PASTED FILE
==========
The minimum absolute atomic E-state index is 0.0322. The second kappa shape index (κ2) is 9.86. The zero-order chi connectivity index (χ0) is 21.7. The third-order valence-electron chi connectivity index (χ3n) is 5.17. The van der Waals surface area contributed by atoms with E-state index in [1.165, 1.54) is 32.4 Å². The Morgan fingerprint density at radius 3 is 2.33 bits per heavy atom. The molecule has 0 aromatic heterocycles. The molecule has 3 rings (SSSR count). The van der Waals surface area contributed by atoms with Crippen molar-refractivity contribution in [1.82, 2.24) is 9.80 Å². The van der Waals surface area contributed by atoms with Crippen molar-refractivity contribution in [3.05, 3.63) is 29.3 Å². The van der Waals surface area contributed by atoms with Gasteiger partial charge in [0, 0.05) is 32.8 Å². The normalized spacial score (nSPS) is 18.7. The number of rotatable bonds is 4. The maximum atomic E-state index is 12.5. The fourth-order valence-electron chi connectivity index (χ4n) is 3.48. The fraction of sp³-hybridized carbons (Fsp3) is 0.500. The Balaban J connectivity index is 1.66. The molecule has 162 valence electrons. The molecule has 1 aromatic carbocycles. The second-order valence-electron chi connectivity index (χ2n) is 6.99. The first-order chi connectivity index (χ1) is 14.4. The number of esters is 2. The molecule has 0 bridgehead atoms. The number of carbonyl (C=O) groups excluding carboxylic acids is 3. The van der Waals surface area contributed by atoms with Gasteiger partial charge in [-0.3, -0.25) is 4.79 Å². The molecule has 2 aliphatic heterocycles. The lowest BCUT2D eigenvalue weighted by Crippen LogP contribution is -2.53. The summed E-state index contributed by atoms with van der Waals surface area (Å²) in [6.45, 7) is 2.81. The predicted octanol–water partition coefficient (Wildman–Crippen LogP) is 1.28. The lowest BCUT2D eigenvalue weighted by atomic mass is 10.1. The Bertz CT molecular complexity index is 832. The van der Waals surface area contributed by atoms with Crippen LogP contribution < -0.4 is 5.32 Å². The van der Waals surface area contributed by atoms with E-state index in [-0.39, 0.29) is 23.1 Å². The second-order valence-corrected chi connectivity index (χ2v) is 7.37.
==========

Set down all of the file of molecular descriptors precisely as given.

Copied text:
The minimum absolute atomic E-state index is 0.0322. The second kappa shape index (κ2) is 9.86. The zero-order chi connectivity index (χ0) is 21.7. The third-order valence-electron chi connectivity index (χ3n) is 5.17. The van der Waals surface area contributed by atoms with E-state index in [1.165, 1.54) is 32.4 Å². The Morgan fingerprint density at radius 3 is 2.33 bits per heavy atom. The molecule has 0 aromatic heterocycles. The molecule has 3 rings (SSSR count). The van der Waals surface area contributed by atoms with Crippen molar-refractivity contribution in [1.82, 2.24) is 9.80 Å². The van der Waals surface area contributed by atoms with Crippen molar-refractivity contribution in [3.05, 3.63) is 29.3 Å². The van der Waals surface area contributed by atoms with Gasteiger partial charge in [0, 0.05) is 32.8 Å². The normalized spacial score (nSPS) is 18.7. The number of rotatable bonds is 4. The maximum atomic E-state index is 12.5. The fourth-order valence-electron chi connectivity index (χ4n) is 3.48. The fraction of sp³-hybridized carbons (Fsp3) is 0.500. The Balaban J connectivity index is 1.66. The molecule has 162 valence electrons. The molecule has 1 aromatic carbocycles. The second-order valence-electron chi connectivity index (χ2n) is 6.99. The first-order chi connectivity index (χ1) is 14.4. The number of esters is 2. The molecule has 0 bridgehead atoms. The number of carbonyl (C=O) groups excluding carboxylic acids is 3. The van der Waals surface area contributed by atoms with Gasteiger partial charge in [-0.3, -0.25) is 4.79 Å². The molecule has 2 aliphatic heterocycles. The lowest BCUT2D eigenvalue weighted by Crippen LogP contribution is -2.53. The summed E-state index contributed by atoms with van der Waals surface area (Å²) in [6.45, 7) is 2.81. The predicted octanol–water partition coefficient (Wildman–Crippen LogP) is 1.28. The lowest BCUT2D eigenvalue weighted by atomic mass is 10.1. The Bertz CT molecular complexity index is 832. The van der Waals surface area contributed by atoms with Crippen LogP contribution < -0.4 is 5.32 Å². The van der Waals surface area contributed by atoms with E-state index in [-0.39, 0.29) is 23.1 Å². The second-order valence-corrected chi connectivity index (χ2v) is 7.37.